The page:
Saturday, May 24, 2014

 

Happy Birthday, www.ibm.com!

When the World Wide Web was created 25 years ago few people probably realized how much change this would bring, not only to the academic community where this started but to the world at large.

Twenty years ago, IBM published the first homepage on www.ibm.com. The initial site on May 24, 1994 had only a few pages of content and an audio greeting by then-CEO and Chairman Lou Gerstner. (That was the time when most homepages greeted visitors with “Welcome to the Internet”.) Among the things Gerstner said, in retrospective the most important statement was “We are committed to the Internet, and we are excited about providing information to the Internet community”.

Back then I was happily coding System/370 mainframe applications and just had my first encounter with the now defunct Trojan Room Coffee Machine at the University of Cambridge. SNA and Token Ring were our preferred network technologies, and access to the Internet required special permission and signing an NSFnet Acceptable Use Policy document outlining the rules for commercial activities on international networks. Soon much of our business would become e-business.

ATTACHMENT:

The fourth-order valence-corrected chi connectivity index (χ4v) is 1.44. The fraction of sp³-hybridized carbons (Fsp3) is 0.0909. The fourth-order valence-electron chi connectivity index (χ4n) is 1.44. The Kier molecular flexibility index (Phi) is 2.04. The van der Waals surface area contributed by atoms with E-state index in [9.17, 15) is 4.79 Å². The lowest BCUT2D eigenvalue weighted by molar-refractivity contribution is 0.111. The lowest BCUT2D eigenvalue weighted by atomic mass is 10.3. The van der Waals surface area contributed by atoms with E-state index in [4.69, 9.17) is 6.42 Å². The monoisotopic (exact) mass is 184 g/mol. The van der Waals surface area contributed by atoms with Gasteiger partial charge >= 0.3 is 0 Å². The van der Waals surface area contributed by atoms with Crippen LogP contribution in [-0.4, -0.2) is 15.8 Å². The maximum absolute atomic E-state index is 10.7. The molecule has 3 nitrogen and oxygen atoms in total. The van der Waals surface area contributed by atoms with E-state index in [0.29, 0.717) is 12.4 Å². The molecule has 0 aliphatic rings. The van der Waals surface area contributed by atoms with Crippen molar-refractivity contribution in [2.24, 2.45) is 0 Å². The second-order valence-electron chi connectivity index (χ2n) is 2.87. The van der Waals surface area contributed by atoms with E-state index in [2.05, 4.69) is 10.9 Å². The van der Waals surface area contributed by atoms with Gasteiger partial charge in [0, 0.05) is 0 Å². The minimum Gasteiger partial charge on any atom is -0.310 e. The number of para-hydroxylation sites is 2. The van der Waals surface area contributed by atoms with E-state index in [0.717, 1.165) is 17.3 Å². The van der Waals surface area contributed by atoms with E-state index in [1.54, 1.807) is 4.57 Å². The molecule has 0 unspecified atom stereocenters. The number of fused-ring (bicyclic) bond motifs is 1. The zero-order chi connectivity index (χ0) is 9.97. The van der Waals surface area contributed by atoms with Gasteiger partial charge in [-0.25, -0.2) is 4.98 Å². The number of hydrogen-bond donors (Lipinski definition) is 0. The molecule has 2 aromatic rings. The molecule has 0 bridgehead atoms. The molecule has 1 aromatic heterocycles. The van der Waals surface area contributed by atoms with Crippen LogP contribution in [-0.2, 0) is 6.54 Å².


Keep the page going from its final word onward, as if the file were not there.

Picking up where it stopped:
Only a few years later was I invited to join the www.ibm.com team, a very fine, special team. At a time when business was mainly local, we were already globally integrated, collaborating electronically through an internal IRC network (Alister, remember our daily "gma, hay?" routine) and eventually the predecessor of IBM Sametime.

Last week the creators of the first homepage and some who worked in Corporate Internet Programs in the early days came together in New York City for an unofficial “motherserver meeting” to celebrate the anniversary. I missed the party, but the pictures brought back memories of the good times (and yes, occasionally bad times) we had running the IBM Website.

Happy Birthday, www.ibm.com!

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